Christophe Schmitt, Group leader for Protein at Nestlé’s Research Centre shares how the company identifies new innovations and what his hopes for the future are.
In what ways is your organisation involved in plant-based innovation?
At Nestlé we have been doing lots of innovation to support more plant-based diets, from our Garden Gourmet range of meat alternatives which is now the second-largest vegetarian brand in Europe, to the Sweet Earth range in the US, our pea-based milk alternative “Wunda”, and even a plant-based tuna alternative, “Vuna”.
Many of our other brands have also been exploring plant-based ranges and we have a commitment across the business to incorporate more vegetables, fibre-rich grains, pulses, nuts and seeds into our food and beverages. We are constantly iterating and reformulating our products – for example, 80% of Garden Gourmet products are now ‘clean label’ with simplified ingredients lists and there are plans to extend that to the entire range.
For us, this isn’t just about vegetarians or vegans, it is about flexitarians incorporating more plant-based food in a shift towards all of us eating more healthy, sustainable diets.
How do you currently identify and develop innovations, especially related to plant-based diets?
At Nestlé Research, we may get a request for innovation from the business as part of supporting its medium or long-term business plans. Alternatively, we may ourselves identify the potential for an innovation based on the latest scientific or technical insights.
There are two main routes for taking those innovation areas forward. We either work with internal ideas and concept development, or we identify opportunities for collaboratively developing ideas with external partners, such as start-ups or universities, using our recent Global Nestlé R&D Accelerator Initiative which was set up to encourage more open innovation. The best route depends on factors such as the concept’s alignment with our business strategy, the level of maturity (speed to market, complexity of implementation) and the intellectual property potential.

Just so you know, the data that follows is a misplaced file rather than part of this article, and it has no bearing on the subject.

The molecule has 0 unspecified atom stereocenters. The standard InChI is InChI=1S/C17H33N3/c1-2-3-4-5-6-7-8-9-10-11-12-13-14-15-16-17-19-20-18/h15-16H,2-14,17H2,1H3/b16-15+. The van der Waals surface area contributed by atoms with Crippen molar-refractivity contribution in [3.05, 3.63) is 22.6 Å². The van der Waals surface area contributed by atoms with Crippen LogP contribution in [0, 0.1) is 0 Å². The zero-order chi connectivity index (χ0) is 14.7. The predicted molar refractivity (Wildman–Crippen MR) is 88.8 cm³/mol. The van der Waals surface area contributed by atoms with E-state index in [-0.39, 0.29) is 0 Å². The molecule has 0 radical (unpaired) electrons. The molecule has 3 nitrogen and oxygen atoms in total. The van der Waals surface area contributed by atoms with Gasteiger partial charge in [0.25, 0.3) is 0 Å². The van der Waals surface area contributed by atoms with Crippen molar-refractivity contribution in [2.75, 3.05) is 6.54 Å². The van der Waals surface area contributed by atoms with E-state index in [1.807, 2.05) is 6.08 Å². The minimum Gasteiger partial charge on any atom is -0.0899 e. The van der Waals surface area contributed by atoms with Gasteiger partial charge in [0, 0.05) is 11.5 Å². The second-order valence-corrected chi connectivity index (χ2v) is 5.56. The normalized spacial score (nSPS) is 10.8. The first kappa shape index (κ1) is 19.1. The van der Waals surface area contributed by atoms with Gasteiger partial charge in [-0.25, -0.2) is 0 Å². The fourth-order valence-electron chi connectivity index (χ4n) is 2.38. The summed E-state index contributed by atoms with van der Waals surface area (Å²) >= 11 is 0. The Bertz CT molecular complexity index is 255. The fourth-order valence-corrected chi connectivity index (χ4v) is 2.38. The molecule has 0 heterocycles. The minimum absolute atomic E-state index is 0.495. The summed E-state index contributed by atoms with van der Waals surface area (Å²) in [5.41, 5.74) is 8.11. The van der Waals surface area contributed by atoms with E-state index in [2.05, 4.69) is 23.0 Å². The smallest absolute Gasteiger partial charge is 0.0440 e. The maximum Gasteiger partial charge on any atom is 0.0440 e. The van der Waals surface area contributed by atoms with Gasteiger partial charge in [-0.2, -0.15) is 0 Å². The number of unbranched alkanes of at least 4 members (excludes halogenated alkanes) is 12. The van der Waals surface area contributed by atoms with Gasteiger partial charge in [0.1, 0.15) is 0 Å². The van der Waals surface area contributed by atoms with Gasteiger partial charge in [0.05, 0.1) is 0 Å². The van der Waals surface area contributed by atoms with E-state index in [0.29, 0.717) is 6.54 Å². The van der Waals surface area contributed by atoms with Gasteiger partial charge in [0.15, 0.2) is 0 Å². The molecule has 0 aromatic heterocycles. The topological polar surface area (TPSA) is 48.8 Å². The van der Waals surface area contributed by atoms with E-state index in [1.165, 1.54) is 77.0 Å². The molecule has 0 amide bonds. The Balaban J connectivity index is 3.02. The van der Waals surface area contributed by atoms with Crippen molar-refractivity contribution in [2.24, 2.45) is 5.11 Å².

The development then goes through several stages: demonstrating proof of concept using prototypes at kitchen scale, then validation at pilot scale with some market tests for fine-tuning the concept and finally product launch with size depending on the market opportunity (i.e. launching in just one or multiple markets).
What questions or hopes do you have around how innovation approaches may need to change to support a just transition to healthy, sustainable diets?
Affordable nutrition is a huge priority for the business. I see massive potential for us as a business to support more affordable access to healthy, sustainable diets – that go beyond quick fixes like decreasing the product size – but I also have a number of key questions for us moving forward on this agenda:
- How can we identify and test ideas and concepts which could be implementable rapidly and adapted to local needs? For example, we have learned very rapidly that plant-based diets have to look very different in different cultures as both preparation techniques and local tastes vary enormously.
- How can we reduce development costs that are impacting the final price of the product?
- What role is there for products with minimal processing to help bring the cost down while still removing anti-nutritional factors to improve digestibility, and producing convenient products?
- How can we encourage other businesses to support a shift in mainstream chef’s training so that the final dishes remain affordable, while also being delicious and tasty? (Following in the footsteps of the Protein Challenge Future Plates initiative)
To learn more about Forum for the Future’s Action Sprint exploring the role of plant-based food in supporting a just transition to healthy sustainable diets, follow the Live Research page here.